When Gabriel Buddenbrock was shopping for an MBA program, he was faced with quite a challenge, since he wanted to complete his master’s in one year. But just any program wouldn’t do. Buddenbrock wasn’t willing to sacrifice quality—he also wanted a highly ranked program that would equip him with technical skills to bolster his business background.
He found what he was looking for at the University of Florida’s Warrington College of Business in Gainesville.
Options to suit your needs
Buddenbrock entered Florida’s accelerated MBA program, an 11-month program available to students who have an undergraduate degree in business.
It is just one of the school’s six different MBA programs. Other unique options include an international program and executive or manager programs.
“There are lots of choices. We offer over 100 electives, 20 specialties, and six certifications,” said John Kraft, dean of the Warrington College of Business.
To complete their MBAs, students choose from a variety of academic concentrations, including:
- Competitive strategy
- Global management
- Decision and information sciences
- Business strategy and public policy
Students may receive certification in four areas, including:
- Entrepreneurship and technology management
- Supply chain management
- Decision and information sciences
IT meets management skills
Buddenbrock said the MBA program gave him a greater understanding of technical issues—from the basics of networking to database structure and management.
“The technical side had a more quantitative focus than the traditionally qualitative general management concentration [found in many programs]. Since I felt my qualitative skills were quite strong from my undergraduate education at the University of Virginia, the quantitative focus was a marketable quality in this program,” said Buddenbrock.
Kraft said the MBA program has a wide number of classes that integrate the use of technology in order to explore concepts relevant to business.
“We have offered an MBA for over 50 years. We added the technical emphasis in the last 10 years and since then have made a push to develop a less discipline-oriented and a more thematic approach to the subject matter,” said Kraft.
For example, he cited the certificate program in supply chain management, which integrates the subjects of operations management, information systems, marketing, and strategic management.
Buddenbrock said this approach, “demonstrated that decisions are not made in a vacuum and that [business and technology] are intertwined and not mutually exclusive.”
A teamwork approach
Students are divided into teams to complete class projects. The assignments illustrated the ability of technology to provide information and quality service to customers. It’s an approach that helps students and impresses their future employers.
Walter Felletter, a recruiter for IBM Global Services, said because of their exposure to teamwork, Florida graduates do well at IBM.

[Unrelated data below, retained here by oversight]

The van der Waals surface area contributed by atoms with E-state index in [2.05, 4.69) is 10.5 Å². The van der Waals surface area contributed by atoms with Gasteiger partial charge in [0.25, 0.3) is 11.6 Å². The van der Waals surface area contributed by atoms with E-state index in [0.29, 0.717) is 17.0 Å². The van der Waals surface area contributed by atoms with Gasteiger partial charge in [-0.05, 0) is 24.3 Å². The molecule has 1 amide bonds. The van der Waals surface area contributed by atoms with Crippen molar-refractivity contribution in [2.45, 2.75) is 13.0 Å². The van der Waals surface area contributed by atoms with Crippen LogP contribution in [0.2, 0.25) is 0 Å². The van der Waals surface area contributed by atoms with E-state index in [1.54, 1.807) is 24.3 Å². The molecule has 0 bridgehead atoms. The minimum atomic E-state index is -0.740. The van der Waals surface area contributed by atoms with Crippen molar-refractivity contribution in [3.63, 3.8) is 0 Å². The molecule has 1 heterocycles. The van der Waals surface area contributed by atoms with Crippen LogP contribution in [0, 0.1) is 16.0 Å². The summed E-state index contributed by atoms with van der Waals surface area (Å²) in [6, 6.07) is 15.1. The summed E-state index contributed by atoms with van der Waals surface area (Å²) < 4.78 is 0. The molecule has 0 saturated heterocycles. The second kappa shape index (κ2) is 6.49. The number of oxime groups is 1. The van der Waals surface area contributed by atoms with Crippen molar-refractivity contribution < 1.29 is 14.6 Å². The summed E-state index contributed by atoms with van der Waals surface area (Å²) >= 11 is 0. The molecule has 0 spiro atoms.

“IBM has flattened its management and gone to a team environment. People are expected to work with each other, and the ability of Florida grads to do this is unsurpassed,” said Felletter.
Kraft said that in addition to business classes that integrate teamwork and technology, the MBA program stresses communication skills.
“We assess our students’ oral and written communication skills on the front end as they enter the program. We offer formalized courses that teach written communication, oral communication, working in groups and teams, and leadership,” said Kraft.
“The Florida students come out of the program well-rounded and well-polished. They are significantly better prepared for the job interview process than students from some of the other schools,” said Felletter.
From graduation to employment
Buddenbrock was a marketing manager for a software company and now works as an analyst for Andersen Consulting. He credits his training in communication for providing insight into problem solving.
“The greatest values that this provided were the knowledge that there were different ways to approach problems, the viewpoint that different types of people have different opinions and priorities, and the realization that there are ways to integrate all of these strong points into a solution that satisfies everyone,” said Buddenbrock.
Would Buddenbrock recommend the MBA program to others?
“In a minute. My reasons for attending were all fulfilled quickly. I strengthened an area of my background that I perceived to be weak, learned a way of thinking and approaching problems that benefits me daily, [and] was put into contact with employers that were looking to hire immediately at salaries that I could not have achieved without the degree.“
Ellen Birkett Morris is a freelance writer in Louisville, KY.What’s the alternative to an MBA? Do you have a career shortcut to learning high-tech and business skills? Share your thoughts by posting a note below or send us an e-mail with a story idea.